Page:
Stop disorienting business with elaborate processes
April 17, 2020  

Supplied by entelect2013 Administrator from entelect2013
As technology specialists, we often find our teams focusing on processes and working models. These processes are the basis of how we solve problems and we often like to share (in detail) how we work. However, even though these elaborate processes are important to achieve the end goal, our stakeholders often have no interest in these models they do not understand.

 

As technology specialists, we often find our teams focusing on processes and working models. These processes are the basis of how we solve problems and we often like to share (in detail) how we work. However, even though these elaborate processes are important to achieve the end goal, our stakeholders often have no interest in these models they do not understand.

 

This does not mean that your process or recipe for success is not important. In fact, the right process can make or break a project. The lesson here is to avoid focusing on granular processes and rather focus on the outcomes instead when dealing with customers, or  stakeholders from business or product areas.

 

You need to adapt to their language – not the other way around.


Your method of working is important to you and your team, but it’s more important to have conversations with your stakeholders in their language. This is especially meaningful at the start of a project. Rather than trying to sell a detailed process of how your team is going about solving each problem, gain their trust by showing that you understand their business and objectives instead. Reciprocating an understanding of context, circumstances and business objectives is a real confidence builder.

 

It’s easier to communicate with business when there is a shared frame of reference in place. This way, clear expectations are created. The below table has some examples on how to translate your method into a valuable message that your stakeholders will understand.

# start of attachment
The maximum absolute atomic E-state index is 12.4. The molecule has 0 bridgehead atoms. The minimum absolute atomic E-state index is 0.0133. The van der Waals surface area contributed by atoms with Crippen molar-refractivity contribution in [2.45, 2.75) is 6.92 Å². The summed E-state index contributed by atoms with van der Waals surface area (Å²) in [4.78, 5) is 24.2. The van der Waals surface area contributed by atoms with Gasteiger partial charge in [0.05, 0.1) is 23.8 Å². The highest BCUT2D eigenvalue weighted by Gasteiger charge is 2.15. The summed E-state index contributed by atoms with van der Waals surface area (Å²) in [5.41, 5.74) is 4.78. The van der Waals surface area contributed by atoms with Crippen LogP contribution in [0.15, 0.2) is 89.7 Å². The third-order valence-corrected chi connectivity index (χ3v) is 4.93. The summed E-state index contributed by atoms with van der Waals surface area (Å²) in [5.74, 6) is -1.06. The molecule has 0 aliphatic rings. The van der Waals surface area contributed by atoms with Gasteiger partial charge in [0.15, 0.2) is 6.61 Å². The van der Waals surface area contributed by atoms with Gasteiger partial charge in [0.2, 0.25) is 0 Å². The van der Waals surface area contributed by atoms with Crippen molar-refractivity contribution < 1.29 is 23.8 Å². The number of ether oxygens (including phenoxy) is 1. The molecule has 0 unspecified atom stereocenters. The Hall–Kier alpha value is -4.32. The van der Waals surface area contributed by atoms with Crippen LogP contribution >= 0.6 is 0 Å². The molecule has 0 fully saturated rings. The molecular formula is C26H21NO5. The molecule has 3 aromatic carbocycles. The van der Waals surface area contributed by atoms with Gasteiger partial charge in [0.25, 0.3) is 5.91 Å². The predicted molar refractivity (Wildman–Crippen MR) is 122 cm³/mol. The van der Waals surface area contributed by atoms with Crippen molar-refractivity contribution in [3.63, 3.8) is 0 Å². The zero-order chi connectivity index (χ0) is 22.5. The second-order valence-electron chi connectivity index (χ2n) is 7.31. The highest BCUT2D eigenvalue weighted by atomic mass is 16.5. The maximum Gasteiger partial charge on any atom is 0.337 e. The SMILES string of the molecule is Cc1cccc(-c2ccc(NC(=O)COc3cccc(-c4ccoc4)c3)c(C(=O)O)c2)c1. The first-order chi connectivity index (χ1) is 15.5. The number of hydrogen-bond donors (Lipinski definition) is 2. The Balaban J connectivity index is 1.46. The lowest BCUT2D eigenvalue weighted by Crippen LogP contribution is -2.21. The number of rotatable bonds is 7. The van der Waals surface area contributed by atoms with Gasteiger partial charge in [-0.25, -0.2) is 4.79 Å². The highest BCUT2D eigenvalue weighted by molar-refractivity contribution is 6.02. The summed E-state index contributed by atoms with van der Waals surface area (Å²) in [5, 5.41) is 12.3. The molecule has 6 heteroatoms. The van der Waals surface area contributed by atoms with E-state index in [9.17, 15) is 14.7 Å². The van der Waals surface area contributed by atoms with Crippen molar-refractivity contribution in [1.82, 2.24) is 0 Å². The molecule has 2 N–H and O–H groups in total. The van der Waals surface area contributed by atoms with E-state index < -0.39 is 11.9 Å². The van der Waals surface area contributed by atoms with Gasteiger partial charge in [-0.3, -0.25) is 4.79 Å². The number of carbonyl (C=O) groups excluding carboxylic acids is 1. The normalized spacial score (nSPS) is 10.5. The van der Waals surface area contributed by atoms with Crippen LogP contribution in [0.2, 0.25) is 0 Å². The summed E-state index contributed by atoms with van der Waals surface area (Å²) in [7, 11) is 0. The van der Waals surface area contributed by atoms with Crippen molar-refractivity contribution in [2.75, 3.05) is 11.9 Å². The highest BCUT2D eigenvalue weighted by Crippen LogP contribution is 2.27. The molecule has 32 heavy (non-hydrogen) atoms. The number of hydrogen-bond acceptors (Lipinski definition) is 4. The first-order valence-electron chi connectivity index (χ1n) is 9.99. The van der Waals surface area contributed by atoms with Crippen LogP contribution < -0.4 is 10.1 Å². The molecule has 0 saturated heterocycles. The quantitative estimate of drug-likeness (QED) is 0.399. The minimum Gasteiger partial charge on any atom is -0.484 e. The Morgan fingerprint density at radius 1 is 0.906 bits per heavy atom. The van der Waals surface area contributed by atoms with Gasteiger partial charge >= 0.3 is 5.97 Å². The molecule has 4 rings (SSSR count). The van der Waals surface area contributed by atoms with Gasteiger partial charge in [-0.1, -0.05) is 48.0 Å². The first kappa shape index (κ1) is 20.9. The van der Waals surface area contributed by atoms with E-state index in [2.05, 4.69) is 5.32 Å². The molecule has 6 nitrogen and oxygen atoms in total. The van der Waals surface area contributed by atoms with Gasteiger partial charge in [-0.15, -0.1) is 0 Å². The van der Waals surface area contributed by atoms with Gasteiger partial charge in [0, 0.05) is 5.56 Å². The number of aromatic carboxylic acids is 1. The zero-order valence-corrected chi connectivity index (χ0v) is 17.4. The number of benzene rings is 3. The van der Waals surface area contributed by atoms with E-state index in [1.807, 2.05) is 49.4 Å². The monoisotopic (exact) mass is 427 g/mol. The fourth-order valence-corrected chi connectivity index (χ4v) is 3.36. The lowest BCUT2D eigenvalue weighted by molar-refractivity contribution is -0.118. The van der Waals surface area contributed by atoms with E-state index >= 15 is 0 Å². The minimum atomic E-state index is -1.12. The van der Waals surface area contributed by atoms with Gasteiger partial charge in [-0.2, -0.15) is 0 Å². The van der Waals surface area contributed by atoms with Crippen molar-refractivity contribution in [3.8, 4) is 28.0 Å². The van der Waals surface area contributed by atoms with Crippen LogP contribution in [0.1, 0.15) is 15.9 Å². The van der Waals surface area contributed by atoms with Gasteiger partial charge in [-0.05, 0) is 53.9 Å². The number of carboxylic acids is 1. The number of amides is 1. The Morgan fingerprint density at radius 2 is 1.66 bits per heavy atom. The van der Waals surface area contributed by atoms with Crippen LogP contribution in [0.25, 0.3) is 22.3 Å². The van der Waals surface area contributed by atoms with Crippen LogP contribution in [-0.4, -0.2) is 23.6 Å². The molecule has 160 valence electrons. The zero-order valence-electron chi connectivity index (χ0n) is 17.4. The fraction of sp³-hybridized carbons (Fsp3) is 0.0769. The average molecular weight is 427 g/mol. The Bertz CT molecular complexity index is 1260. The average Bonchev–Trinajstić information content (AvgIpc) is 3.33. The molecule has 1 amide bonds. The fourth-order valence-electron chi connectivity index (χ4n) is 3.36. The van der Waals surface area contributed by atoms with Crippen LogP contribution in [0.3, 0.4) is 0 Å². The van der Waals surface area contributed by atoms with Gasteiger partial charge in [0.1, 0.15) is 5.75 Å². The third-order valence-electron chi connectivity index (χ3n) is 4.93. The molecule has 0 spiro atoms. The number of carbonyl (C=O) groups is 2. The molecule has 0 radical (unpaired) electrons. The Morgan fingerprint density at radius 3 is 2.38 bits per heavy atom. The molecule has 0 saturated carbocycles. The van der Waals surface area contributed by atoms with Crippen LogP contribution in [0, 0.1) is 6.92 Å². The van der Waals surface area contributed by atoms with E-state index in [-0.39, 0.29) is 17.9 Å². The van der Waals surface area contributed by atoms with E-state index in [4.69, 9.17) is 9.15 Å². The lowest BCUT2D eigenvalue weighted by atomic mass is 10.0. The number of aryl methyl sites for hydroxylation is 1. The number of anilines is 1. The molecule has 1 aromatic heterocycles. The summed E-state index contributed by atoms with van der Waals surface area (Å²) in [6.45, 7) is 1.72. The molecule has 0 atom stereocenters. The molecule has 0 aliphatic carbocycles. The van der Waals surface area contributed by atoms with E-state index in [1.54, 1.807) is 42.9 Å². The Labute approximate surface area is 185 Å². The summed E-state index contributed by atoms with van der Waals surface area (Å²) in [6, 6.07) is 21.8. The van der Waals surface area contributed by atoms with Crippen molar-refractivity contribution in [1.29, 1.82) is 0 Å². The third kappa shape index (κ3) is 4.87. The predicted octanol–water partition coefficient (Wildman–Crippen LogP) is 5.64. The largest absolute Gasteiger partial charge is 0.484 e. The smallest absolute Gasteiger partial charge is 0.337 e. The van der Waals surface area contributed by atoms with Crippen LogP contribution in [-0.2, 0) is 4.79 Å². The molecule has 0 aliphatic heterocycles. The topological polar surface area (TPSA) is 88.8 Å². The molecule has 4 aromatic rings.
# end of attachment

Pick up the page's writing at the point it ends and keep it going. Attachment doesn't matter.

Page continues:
Your process is generic. Rather acknowledge your client’s specific problem.


If you consider a method such as design thinking, it can solve practically any problem when applied correctly. Your stakeholders don’t want to know about a process you’ve used multiple times before, because it comes across as a generic solution and not something tailored to their unique problem. Focusing on the process rather than the result is usually a sign of not knowing the client or problem well enough. Your customer knows that it’s much easier to talk about a process that you are familiar and comfortable with. If you have spent enough time and energy to do targeted research and ask questions about the business context and objectives, it becomes easier to focus on the outcome.

 

Don’t sell your process – let them experience it.


Ultimately if you succeed, customers and stakeholders will naturally enquire about the processes you followed to achieve it. Once they start enquiring about it, they will start advocating for it themselves and do the selling on your behalf. Telling your customer how great your process is, is one thing, but having them telling others about your methods is substantially more valuable.

 

Emphasising the value in your process is not always useful, describing business outcomes is. Technology teams should make the effort to adapt to business and gain their confidence by showing interest in results, rather than trying to make a sale in a language they don’t understand.

 

 


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